My favorite question to ask older people when I was younger, was: “what do you want to be when you grow up?”
First, they giggled or looked at me funny, but then they thought about it and they truly answered.

I was always around old people as a young person, I realize… I just loved their company, especially my grandparents.
I just loved to be with them, to ask them things or hear their stories. 
I liked to go visit old people in my village and ask them things, make them smile. They gave me answers about all kind of things.

When I went to high school, in the city of Jerusalem, my favorite hiding place was with the older guy in the library.
He used to tell me: “What are you spending your time with an old dude like me, go play with your friends.”
Still, he liked my company and he also answered my questions, what do you want to be when you grow up?
I learned a lot, 
I learned that aspiration never stops. I realized that how old you are doesn’t change the spark in your spirit and its wish to grow, expand, play, explore, discover and create.

Sometimes people will say, “I’m already grown up” but then they realize that is not really true…

Sometimes they say, “I want to be free or see my grandchildren grow up.”

Sometimes they name a profession they dreamed of pursuing when they were younger.

Sometimes they will say, “I don’t want to grow up,” and sometimes they will simply say, “I don’t know.”

Once I met a lovely older lady, she was in her eighties and enjoying the class of sculpture portraits and working with clay, and I was the model.
We talked during the break. She was a Jewish lady in Amsterdam. I realized, of course, that she survived the war. I asked her jokingly, “what do you want to be when you grow up?”

She looked at me and said slightly angry: “I always wanted to study physics as a young person. I knew that that’s what I wanted. I wanted higher education and to study physics, but my father didn’t let me”.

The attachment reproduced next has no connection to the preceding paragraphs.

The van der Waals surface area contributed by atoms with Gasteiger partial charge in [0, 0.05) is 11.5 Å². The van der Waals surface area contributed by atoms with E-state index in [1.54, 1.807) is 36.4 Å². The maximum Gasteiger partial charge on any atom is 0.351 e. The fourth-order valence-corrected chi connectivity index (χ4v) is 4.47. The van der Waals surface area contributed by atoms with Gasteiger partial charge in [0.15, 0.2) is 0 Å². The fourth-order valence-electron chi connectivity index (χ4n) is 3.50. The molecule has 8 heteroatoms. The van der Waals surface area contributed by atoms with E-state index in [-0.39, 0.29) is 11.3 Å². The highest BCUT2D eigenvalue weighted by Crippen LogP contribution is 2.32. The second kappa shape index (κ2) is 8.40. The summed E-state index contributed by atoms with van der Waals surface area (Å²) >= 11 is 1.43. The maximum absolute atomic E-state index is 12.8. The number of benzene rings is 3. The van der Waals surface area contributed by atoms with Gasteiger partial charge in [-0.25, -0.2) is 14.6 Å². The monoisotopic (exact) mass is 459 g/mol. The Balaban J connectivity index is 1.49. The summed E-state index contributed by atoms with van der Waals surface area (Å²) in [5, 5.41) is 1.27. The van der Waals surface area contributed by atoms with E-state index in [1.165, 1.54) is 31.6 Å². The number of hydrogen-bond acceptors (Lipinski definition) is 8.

I was amazed to see that this wonderful 82-year-olds strongest memory was being prevented from studying what she wanted.
She didn’t tell me about the war, or about life after the war. It was not building a family. It was not how she eventually become a respected teacher and scientist.

It was the fact that her aspiration, her soul vision for her life, was not accepted, not allowed, not recognized.
She could not be what she wanted to be when she grew up without the permission of her father.

That left a strong impression on me, so it’s never too late to ask ourselves, “What do I want to BE when I grow up?

Ask yourself,
Did it change over the last 20 years?
Did it grow?
Did it expand?
Did something happen that changed completely the answer to this question?
And if you can see a new vision, how does it feel?
What does it look like? What does it taste like?
How does it feel?

WRITE IT DOWN OR JUST DRAW A SYMBLE… Your Subconscious mind will love it!

 

GALITTA

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